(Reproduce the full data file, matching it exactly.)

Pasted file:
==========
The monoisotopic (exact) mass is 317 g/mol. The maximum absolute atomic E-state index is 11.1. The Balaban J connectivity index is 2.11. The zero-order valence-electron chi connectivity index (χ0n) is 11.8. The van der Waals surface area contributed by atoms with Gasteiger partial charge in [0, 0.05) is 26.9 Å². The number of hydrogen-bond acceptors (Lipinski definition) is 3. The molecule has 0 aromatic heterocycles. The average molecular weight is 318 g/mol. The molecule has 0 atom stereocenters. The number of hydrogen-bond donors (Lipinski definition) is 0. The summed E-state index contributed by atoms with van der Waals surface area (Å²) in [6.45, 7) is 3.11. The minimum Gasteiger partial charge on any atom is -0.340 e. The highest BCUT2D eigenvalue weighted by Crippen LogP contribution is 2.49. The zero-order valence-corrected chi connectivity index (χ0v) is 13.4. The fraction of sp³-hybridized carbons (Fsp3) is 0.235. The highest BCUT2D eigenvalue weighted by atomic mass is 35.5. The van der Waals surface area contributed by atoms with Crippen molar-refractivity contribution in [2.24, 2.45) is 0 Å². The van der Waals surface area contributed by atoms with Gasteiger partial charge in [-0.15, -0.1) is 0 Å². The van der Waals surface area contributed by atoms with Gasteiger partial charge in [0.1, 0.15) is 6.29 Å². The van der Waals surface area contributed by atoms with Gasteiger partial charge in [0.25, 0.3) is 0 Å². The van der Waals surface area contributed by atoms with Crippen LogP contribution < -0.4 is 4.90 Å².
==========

The monoisotopic (exact) mass is 317 g/mol. The maximum absolute atomic E-state index is 11.1. The Balaban J connectivity index is 2.11. The zero-order valence-electron chi connectivity index (χ0n) is 11.8. The van der Waals surface area contributed by atoms with Gasteiger partial charge in [0, 0.05) is 26.9 Å². The number of hydrogen-bond acceptors (Lipinski definition) is 3. The molecule has 0 aromatic heterocycles. The average molecular weight is 318 g/mol. The molecule has 0 atom stereocenters. The number of hydrogen-bond donors (Lipinski definition) is 0. The summed E-state index contributed by atoms with van der Waals surface area (Å²) in [6.45, 7) is 3.11. The minimum Gasteiger partial charge on any atom is -0.340 e. The highest BCUT2D eigenvalue weighted by Crippen LogP contribution is 2.49. The zero-order valence-corrected chi connectivity index (χ0v) is 13.4. The fraction of sp³-hybridized carbons (Fsp3) is 0.235. The highest BCUT2D eigenvalue weighted by atomic mass is 35.5. The van der Waals surface area contributed by atoms with Crippen molar-refractivity contribution in [2.24, 2.45) is 0 Å². The van der Waals surface area contributed by atoms with Gasteiger partial charge in [-0.15, -0.1) is 0 Å². The van der Waals surface area contributed by atoms with Gasteiger partial charge in [0.1, 0.15) is 6.29 Å². The van der Waals surface area contributed by atoms with Gasteiger partial charge in [0.25, 0.3) is 0 Å². The van der Waals surface area contributed by atoms with Crippen LogP contribution < -0.4 is 4.90 Å².